What does a trumpet symbolize in Scripture? In a nutshell, “Hey everyone, pay attention.” It doesn’t necessarily signal something negative. But it can, as in “Blow the trumpet in Zion, and sound an alarm in My holy mountain! Let all the inhabitants of the land tremble; for the Day of the Lord is coming, for it is at hand.”
In this case, despite what a popular song mistakenly portrayed, the trumpet’s sound signals trouble is at hand, and not a victory. In fact, it prophetically alerts the Israelites to the coming of the Day of the Lord. If you’ve been following these blogs, you now know this means Israel will be invaded as it never has been before.
On a positive note—pun intended—that trumpet’s sound also heralds the Jews’ Third Day revival. When they see Jesus Christ coming in the clouds, they finally recognize Him as the Messiah. “Blessed is He who comes in the name of the Lord” (Matt. 23:39).
This brings us to another purpose for a trumpet’s clarion call. Leviticus 23:24 describes it as “a memorial of blowing of trumpets, a holy convocation.” In this case, it was blown to call the people to the God-ordained festivals. The Fall festivals coincided with the end of the fruit harvest, whereas the earlier Spring festivals closed out the grain harvests.
Colossians 2:16-17 tells us that the Jewish festivals are prophetic shadows of Christ’s first and second coming. The first four Spring festivals of Passover, Unleavened Bread, Firstfruits, and Pentecost foreshadowed Christ’s first coming. The last three festivals, Trumpets, Atonement, and Tabernacles, are celebrated together and come in the 7th month of the Jewish year, which is the beginning of the Jews’ civil calendar.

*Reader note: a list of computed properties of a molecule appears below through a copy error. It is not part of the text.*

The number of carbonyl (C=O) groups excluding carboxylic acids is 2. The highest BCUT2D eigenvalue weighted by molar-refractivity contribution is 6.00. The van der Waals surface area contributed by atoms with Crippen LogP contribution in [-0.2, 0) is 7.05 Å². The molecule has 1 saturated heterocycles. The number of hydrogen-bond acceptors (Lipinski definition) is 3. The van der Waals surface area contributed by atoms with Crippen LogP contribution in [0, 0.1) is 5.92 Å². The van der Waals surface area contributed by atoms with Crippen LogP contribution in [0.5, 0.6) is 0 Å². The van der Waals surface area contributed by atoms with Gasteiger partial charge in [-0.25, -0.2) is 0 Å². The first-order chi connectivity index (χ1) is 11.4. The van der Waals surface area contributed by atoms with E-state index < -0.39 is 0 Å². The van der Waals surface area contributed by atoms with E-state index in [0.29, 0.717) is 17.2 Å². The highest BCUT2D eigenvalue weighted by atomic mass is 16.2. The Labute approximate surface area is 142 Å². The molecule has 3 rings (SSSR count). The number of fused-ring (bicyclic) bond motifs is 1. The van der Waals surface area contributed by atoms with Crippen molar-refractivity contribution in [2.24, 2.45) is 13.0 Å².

The Jewish people call the first of the Fall feasts Rosh Hashanah, which means “head of the year.” It is equivalent to our New Year’s Day celebration. It foreshadows Christ’s second coming. That is why Paul referred to it in 1 Cor. 15:5-52. “Behold, I tell you a mystery: we shall not all sleep, but we shall all be changed—in a moment, in the twinkling of an eye, at the last trumpet. For the trumpet will sound, and the dead will be raised incorruptible, and we shall be changed” (emphasis added).
When we recognize the two ways the trumpet was used in Jewish culture, we can see that the last trumpet that signals the rapture of the Church is NOT the same as the last of the 7 trumpet judgments in the book of Revelation. For one thing, Paul’s last trumpet is heard as the 7th Day dawns, which is Christ’s 1,000-year reign. The first 3½ years of that reign is called the Wrath of that Day, when God’s vengeance is unleashed on evil. The 7th trumpet judgment, on the other hand, is heard as the 3½ years of God’s wrath are about to end. In fact, it heralds the final blow to the Antichrist and his company.
That is why, when the final trumpet judgment sounds, the 7th trumpet, there is a heavenly declaration: “The kingdom of the world has become the kingdom of our Lord and of His Christ, and He shall reign forever and ever” (Rev. 11:15) As spoken in Heaven, so shall it be done on the earth.